Italian Company Asks To Access Land Near Grand Canyon
An Italian real estate company that has long eyed development outside the Grand Canyon's South Rim again is seeking permission to improve forest roads and run utilities to its property in the tiny town of Tusayan.
Stilo Development Group USA and Tusayan asked the U.S. Forest Service this month to grant easements to two pieces of land where Stilo plans to build a resort, an RV park and other lodging and where the town wants housing.
The Forest Service dealt a huge blow to the plans in 2016 when it said the development would "substantially and adversely" affect the Grand Canyon and nearby tribal lands and kept it from moving forward.
The latest proposal reflects changes in what had been major concerns — water use and size. Stilo agreed not to pump water from the ground for commercial use, instead trucking in up to 275,000 gallons a day. Groundwater still could be used for homes. The company also reduced the size of the commercial development.
"We've learned that water always was, always will be the No. 1 concern, and we'd like to address that upfront this time just to make sure that everybody understands that there is some willingness on the developer to do what's right," Tusayan Mayor Craig Sanderson said.
More than 6 million people a year pass through Tusayan on their way to the Grand Canyon. The town of about 600 was incorporated in 2010 as a way for Stilo to develop two pieces of land known as Kotzin and Ten-X, which together are about 360 acres. Most of the land in Tusayan is in private hands, and employees largely live in company housing.
The Kaibab National Forest will review the proposal to ensure it aligns with existing laws and regulations. If not, it goes back to the developer. If it checks out, the forest would do an environmental review and open it for public comment.
"We are at the very early stages," forest spokeswoman Jackie Banks said.
Tusayan owns 20 acres on each of the two ranch properties where it wants to build housing. An off-grid development was put on hold earlier this year because the town didn't have approval to build in a flood plain or approval to exceed spending limits to maintain the construction site.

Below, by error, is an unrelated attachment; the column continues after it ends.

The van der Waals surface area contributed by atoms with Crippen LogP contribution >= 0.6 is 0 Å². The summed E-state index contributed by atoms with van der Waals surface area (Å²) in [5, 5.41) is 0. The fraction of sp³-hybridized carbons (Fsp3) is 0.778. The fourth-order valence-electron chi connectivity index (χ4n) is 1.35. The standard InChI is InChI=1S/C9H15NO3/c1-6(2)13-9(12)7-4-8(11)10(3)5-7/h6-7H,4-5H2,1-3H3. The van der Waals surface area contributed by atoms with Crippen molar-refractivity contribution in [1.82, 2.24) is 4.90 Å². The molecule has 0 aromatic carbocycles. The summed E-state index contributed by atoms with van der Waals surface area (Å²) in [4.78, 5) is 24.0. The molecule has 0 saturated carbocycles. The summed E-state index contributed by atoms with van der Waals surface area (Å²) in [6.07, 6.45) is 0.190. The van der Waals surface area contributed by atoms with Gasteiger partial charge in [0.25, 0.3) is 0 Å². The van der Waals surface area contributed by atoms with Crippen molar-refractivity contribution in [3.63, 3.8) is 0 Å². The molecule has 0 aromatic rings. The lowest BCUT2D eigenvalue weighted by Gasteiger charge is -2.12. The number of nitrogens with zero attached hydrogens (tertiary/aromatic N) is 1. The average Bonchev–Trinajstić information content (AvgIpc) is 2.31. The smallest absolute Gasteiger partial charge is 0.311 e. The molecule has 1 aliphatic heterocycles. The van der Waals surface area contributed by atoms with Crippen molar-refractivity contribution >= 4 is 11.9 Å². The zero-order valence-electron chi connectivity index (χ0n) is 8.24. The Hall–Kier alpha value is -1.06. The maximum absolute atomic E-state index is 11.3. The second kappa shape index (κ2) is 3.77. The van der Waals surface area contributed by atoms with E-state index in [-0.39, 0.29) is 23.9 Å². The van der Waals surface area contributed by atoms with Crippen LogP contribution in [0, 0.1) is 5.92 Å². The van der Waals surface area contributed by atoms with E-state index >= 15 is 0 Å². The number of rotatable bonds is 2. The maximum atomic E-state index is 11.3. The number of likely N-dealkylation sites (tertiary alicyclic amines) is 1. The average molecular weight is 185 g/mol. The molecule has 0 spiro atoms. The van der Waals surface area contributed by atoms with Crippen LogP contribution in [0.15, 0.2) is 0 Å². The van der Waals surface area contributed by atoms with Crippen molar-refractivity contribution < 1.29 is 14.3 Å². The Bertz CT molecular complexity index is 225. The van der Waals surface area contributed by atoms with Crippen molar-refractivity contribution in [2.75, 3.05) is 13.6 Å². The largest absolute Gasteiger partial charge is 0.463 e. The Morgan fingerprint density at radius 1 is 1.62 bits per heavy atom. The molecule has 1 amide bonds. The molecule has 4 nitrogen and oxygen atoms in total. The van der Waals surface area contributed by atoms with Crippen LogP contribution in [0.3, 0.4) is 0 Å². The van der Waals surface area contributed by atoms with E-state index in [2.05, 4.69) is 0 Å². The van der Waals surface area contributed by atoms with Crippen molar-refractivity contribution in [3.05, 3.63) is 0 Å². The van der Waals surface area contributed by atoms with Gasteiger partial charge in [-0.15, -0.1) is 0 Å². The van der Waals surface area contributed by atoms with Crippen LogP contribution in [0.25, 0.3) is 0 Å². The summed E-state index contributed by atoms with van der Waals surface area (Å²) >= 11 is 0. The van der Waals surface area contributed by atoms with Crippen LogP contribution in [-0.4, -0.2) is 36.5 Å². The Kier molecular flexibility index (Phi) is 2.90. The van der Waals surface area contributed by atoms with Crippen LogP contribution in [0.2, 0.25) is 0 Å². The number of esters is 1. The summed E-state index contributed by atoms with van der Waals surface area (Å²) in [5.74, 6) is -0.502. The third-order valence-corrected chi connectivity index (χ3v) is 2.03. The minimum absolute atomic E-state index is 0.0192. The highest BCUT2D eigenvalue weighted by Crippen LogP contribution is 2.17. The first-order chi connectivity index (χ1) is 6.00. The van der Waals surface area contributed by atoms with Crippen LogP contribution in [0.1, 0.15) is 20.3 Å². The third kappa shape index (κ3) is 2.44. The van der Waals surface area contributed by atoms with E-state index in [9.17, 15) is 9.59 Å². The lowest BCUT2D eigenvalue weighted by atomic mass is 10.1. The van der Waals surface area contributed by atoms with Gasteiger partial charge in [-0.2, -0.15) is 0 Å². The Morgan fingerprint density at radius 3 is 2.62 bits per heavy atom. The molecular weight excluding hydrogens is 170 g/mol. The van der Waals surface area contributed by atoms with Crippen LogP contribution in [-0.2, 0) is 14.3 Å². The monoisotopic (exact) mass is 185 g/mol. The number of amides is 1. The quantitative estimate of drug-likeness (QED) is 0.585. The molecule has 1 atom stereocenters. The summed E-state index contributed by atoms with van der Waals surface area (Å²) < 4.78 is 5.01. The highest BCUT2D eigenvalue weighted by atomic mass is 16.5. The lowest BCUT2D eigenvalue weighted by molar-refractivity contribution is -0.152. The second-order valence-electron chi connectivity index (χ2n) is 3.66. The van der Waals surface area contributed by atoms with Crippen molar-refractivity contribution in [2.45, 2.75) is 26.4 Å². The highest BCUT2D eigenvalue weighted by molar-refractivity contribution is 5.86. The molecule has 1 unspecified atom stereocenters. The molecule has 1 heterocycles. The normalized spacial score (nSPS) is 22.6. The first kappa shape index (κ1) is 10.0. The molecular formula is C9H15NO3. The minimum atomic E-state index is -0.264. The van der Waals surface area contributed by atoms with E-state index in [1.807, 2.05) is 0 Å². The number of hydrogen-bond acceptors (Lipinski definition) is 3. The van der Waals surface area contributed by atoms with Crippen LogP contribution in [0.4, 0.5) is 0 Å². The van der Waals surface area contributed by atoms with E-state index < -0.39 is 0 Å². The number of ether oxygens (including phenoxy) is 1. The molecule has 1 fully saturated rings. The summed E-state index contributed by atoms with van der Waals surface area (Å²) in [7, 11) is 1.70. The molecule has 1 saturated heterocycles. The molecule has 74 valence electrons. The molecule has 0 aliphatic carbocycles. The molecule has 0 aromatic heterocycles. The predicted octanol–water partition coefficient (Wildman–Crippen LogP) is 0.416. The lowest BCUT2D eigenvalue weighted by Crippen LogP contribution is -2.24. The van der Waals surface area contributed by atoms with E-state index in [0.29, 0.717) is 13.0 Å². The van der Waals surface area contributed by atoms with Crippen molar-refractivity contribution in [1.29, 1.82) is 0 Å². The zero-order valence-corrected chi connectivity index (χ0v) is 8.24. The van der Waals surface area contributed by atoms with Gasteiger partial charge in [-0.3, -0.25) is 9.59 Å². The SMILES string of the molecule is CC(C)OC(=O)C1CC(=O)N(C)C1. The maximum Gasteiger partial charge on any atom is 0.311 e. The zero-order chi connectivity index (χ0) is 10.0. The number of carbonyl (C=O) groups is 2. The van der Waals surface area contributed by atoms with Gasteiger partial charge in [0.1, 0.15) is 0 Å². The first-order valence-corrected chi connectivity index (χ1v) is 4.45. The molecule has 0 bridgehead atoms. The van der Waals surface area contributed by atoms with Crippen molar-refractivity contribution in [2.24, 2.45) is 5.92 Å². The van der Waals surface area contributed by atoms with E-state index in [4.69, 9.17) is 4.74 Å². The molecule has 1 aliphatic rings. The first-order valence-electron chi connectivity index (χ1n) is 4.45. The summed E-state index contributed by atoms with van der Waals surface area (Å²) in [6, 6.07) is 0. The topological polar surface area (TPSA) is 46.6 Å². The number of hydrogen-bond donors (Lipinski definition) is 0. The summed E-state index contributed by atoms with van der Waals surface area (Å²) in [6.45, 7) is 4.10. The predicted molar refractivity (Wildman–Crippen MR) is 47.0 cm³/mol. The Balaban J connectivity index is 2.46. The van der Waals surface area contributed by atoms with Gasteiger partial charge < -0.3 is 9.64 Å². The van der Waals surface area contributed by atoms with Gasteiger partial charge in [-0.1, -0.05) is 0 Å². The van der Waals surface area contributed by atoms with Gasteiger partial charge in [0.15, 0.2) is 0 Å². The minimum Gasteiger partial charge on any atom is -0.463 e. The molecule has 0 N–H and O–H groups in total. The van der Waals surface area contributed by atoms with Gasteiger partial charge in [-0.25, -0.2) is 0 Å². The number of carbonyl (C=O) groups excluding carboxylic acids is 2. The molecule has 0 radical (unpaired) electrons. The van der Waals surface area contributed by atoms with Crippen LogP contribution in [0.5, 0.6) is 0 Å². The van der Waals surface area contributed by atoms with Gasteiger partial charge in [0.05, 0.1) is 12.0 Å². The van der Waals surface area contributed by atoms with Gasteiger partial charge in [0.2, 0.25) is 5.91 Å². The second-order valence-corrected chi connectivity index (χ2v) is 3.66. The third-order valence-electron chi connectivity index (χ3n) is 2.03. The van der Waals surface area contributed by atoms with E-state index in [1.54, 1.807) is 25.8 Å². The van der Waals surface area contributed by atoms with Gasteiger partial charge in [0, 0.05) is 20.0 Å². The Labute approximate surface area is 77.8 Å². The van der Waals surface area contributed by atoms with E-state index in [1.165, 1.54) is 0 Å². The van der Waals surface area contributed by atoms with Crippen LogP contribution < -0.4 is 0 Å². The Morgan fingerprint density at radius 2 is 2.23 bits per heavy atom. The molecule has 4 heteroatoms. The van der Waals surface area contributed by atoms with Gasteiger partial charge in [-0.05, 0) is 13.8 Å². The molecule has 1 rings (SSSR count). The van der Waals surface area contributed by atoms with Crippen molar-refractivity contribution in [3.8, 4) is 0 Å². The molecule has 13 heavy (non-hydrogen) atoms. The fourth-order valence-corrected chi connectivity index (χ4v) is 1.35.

Stilo envisions paving forest roads and running water, sewer, natural gas and telecommunications lines along them to make way for commercial and residential development, with more than 2,500 hotel rooms and about 250 RV spaces. A resort, conference center, spa or dude ranch with lodging could go up on one property. The other property would be a pedestrian-friendly development that lets tourists learn about the region's geology, Native American culture and other things, Stilo spokesman Andy Jacobs said.
The proposal doesn't provide much detail about water use. But Jacobs said the commercial development could be served by water sent on the railroad and trucked in or through an old coal slurry line that served a power plant along the Nevada-Arizona border.
It's also unclear when any development, first proposed by Stilo in the late 1980s, would start.
"I would hope in the next couple of years we can get a shovel in the ground and make it through all these processes. But they're impossible to predict," Jacobs said. "When you look at full build-out, that's into years and decades."
Hundreds of thousands of people commented on the last application for easements. Sanderson said he'd rather not see one of the roads so close to the school and built so that tourists can bypass much of the town and existing businesses.
Grand Canyon National Park expressed concern about water use, noise, traffic congestion, air quality, and protecting cultural and archaeological sites.
"We will always have concerns about the integrity of park resources. That's our job," senior adviser Jan Balsom said.
Brady Harris, vice mayor of Tusayan, spoke to The Show about the new proposal.
Associated Press contributed to this report.